Don’t worry, I did not have drugs.
I mean, if you know me that’s not a huge surprise, but let’s be honest, most of you don’t know me.
The thing is, because I did not and have never had drugs, I didn’t think about the implications of a drug-sniffing dog coming up to me in a London airport while my friend and I were trying to figure out how to deal with the aftermath of getting screwed by Ryanair.
On a tangential note, don’t ever fly with Ryanair. I know it seems like such a good deal because it’s basically the price of a cup of Costa coffee (British coffee shop joke), but then there are all these random hoops they make you jump through that other airlines, like EasyJet, would never dream of putting you through.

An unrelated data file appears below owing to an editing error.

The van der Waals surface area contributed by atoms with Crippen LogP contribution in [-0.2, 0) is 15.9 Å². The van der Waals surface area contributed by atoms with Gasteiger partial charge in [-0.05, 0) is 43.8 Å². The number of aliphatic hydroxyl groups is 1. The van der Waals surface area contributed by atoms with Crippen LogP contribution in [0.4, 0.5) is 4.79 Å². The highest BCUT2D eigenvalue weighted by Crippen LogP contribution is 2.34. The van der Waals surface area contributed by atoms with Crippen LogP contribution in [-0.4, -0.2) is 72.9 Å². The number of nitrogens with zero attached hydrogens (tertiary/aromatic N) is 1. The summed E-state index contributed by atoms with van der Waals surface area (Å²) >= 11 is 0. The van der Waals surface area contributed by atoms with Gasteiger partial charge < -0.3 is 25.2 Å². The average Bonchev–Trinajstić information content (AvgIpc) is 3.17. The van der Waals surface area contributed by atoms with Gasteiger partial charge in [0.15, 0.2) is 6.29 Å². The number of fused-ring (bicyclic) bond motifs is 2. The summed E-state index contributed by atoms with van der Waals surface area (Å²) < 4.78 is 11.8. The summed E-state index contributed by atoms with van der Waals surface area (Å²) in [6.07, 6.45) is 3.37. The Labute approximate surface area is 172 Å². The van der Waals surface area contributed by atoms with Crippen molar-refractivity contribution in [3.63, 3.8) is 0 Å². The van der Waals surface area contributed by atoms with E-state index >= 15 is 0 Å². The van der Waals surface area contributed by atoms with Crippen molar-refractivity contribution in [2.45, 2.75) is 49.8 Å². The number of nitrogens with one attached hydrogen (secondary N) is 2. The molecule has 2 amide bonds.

Like, for example, the small print of needing to get your boarding pass stamped before you go through security and get to the gate, which my friend and I did not do, so we had to be escorted back “into” the country to pay an astronomical price for a new ticket for the next Ryanair flight going out in two hours, after we’d already wandered around duty free for two hours.
So while standing at the desk talking to a lovely British lady about the unexpected £120 we had to pay, a dog and its owner/handler came up behind me to smell both myself and my bag. My immediate reaction was to talk to said dog in an inordinately high-pitched voice as if it was an ordinary puppy on the street, while everyone around me froze because they knew what it meant if a dog approaches you in an airport.
The dog moved on pretty quickly and when I stood up to talk to said British lady again, I saw her even paler face and realized what that could have meant. It took her a second to break out of her frozen-by-fear state and sell us our new tickets and thankfully we laughed it off pretty quickly.
So in future, if a dog approaches you in an airport, try to remember not to assume it just loves you and wants to be your best friend.
Or do. Maybe it was okay that my reaction wasn’t one of fear and panic.